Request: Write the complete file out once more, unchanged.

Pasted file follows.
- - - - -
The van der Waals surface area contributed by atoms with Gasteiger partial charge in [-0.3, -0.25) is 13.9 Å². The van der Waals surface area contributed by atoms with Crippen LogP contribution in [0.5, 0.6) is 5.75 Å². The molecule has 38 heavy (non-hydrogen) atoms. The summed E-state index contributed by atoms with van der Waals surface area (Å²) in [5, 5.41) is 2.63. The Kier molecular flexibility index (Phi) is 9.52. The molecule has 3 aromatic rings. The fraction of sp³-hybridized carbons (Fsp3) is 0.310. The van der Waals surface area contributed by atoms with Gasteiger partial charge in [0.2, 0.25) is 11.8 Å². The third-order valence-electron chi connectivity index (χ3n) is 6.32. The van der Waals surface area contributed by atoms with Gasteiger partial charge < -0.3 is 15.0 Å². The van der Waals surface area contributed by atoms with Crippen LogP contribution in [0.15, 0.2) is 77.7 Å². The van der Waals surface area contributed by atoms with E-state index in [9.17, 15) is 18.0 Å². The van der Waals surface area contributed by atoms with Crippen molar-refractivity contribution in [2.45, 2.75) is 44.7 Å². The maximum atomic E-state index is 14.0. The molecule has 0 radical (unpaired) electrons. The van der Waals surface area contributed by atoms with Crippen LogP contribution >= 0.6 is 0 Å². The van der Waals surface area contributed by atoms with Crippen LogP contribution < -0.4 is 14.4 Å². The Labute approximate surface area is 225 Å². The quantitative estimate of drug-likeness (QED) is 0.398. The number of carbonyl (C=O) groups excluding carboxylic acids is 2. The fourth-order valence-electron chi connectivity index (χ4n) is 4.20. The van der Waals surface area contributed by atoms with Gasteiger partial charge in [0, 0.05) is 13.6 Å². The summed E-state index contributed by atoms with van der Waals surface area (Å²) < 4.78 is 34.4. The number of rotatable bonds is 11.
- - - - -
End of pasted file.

The van der Waals surface area contributed by atoms with Gasteiger partial charge in [-0.3, -0.25) is 13.9 Å². The van der Waals surface area contributed by atoms with Crippen LogP contribution in [0.5, 0.6) is 5.75 Å². The molecule has 38 heavy (non-hydrogen) atoms. The summed E-state index contributed by atoms with van der Waals surface area (Å²) in [5, 5.41) is 2.63. The Kier molecular flexibility index (Phi) is 9.52. The molecule has 3 aromatic rings. The fraction of sp³-hybridized carbons (Fsp3) is 0.310. The van der Waals surface area contributed by atoms with Gasteiger partial charge in [0.2, 0.25) is 11.8 Å². The third-order valence-electron chi connectivity index (χ3n) is 6.32. The van der Waals surface area contributed by atoms with Gasteiger partial charge < -0.3 is 15.0 Å². The van der Waals surface area contributed by atoms with Crippen LogP contribution in [0.15, 0.2) is 77.7 Å². The van der Waals surface area contributed by atoms with E-state index in [9.17, 15) is 18.0 Å². The van der Waals surface area contributed by atoms with Crippen molar-refractivity contribution in [2.45, 2.75) is 44.7 Å². The maximum atomic E-state index is 14.0. The molecule has 0 radical (unpaired) electrons. The van der Waals surface area contributed by atoms with Crippen LogP contribution >= 0.6 is 0 Å². The van der Waals surface area contributed by atoms with Crippen LogP contribution < -0.4 is 14.4 Å². The Labute approximate surface area is 225 Å². The quantitative estimate of drug-likeness (QED) is 0.398. The number of carbonyl (C=O) groups excluding carboxylic acids is 2. The fourth-order valence-electron chi connectivity index (χ4n) is 4.20. The van der Waals surface area contributed by atoms with Gasteiger partial charge in [0, 0.05) is 13.6 Å². The summed E-state index contributed by atoms with van der Waals surface area (Å²) < 4.78 is 34.4. The number of rotatable bonds is 11.